Arthur Griffith

Published in Issue 1 (January/February 2014), Letters, Volume 22

A Chara,—Dermot McMonagle in his review of Ronan Fanning’s Fatal Path: British Government and Irish Revolution 1910–1922 (HI 21.6, Nov./Dec. 2013) correctly to my mind questions Fanning’s statement that Arthur Griffith showed weakness at the Anglo-Irish Treaty negotiations. This is symptomatic of a wider tendency among some historians and commentators to criticise Griffith and praise other major participants of the period. What these people fail to understand is where Griffith was coming from. He had shaken the hand of Parnell as he set out for that ‘fatal’ last trip to the by-election in Roscommon. Griffith wrote at the time: ‘The era of constitutional possibilities for Irish Nationality ended on the day Charles Stewart Parnell died’. His ‘dual monarchy’ policy and Sinn Féin movement followed. Though opposing the Easter Rising for tactical reasons, he reacted to the executions thus: ‘I am not hot-blooded or emotional but something of the primeval man woke in me; I clenched my fist and ground my teeth and longed for vengeance on the murderers’. He was interned for two of the last five years of his life. The 1918 general election victory saw his policy of setting up a parliament in Ireland fulfilled. What was realistically possible from the imperial parliament was limited, though the younger activists chose not to accept this. Ulster was not going to become part of a parliament in Dublin in the short run. Griffith led the plenipotentiaries in the most difficult negotiations against the vastly more experienced British side. He carried out that mandate, improving radically on the Government of Ireland Act 1920. When the British revised the Oath of Allegiance and offered full fiscal control, Griffith realised, as James Joyce had earlier written, that control of taxes was essential for true independence. Griffith was able to grasp the offer that was acceptable to the people. A linear exposition of Griffith from the time of Parnell is available in my new book, Arthur Griffith with James Joyce and W.B. Yeats—Liberating Ireland.—Yours etc.,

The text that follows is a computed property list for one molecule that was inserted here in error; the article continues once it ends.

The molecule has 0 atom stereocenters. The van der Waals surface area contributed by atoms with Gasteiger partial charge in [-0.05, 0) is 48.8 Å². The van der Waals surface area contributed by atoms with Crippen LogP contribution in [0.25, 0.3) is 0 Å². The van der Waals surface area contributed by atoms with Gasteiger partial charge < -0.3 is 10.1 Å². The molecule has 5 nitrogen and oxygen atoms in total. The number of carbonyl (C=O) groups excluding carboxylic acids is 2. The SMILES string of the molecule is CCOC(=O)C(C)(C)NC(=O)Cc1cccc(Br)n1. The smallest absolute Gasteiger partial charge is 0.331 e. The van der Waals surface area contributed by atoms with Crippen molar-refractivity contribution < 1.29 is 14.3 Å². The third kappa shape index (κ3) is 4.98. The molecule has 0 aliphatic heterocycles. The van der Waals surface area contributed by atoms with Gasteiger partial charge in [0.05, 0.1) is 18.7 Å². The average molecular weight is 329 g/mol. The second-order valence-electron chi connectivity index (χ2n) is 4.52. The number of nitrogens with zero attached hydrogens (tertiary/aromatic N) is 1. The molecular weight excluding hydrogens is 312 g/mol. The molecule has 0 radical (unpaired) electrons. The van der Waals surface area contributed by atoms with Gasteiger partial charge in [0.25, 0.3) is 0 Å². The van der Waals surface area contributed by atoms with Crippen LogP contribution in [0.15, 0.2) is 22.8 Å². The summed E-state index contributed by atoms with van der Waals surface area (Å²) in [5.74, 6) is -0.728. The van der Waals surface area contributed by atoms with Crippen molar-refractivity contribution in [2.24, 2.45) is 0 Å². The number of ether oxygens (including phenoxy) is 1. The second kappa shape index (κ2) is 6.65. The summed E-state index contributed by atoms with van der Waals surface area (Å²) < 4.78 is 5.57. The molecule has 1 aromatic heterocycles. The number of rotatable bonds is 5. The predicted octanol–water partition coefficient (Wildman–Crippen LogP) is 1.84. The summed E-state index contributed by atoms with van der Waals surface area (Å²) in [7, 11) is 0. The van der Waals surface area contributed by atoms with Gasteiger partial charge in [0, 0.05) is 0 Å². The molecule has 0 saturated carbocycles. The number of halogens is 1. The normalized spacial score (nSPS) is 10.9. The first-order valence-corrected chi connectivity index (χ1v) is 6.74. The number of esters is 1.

ANTHONY J. JORDAN

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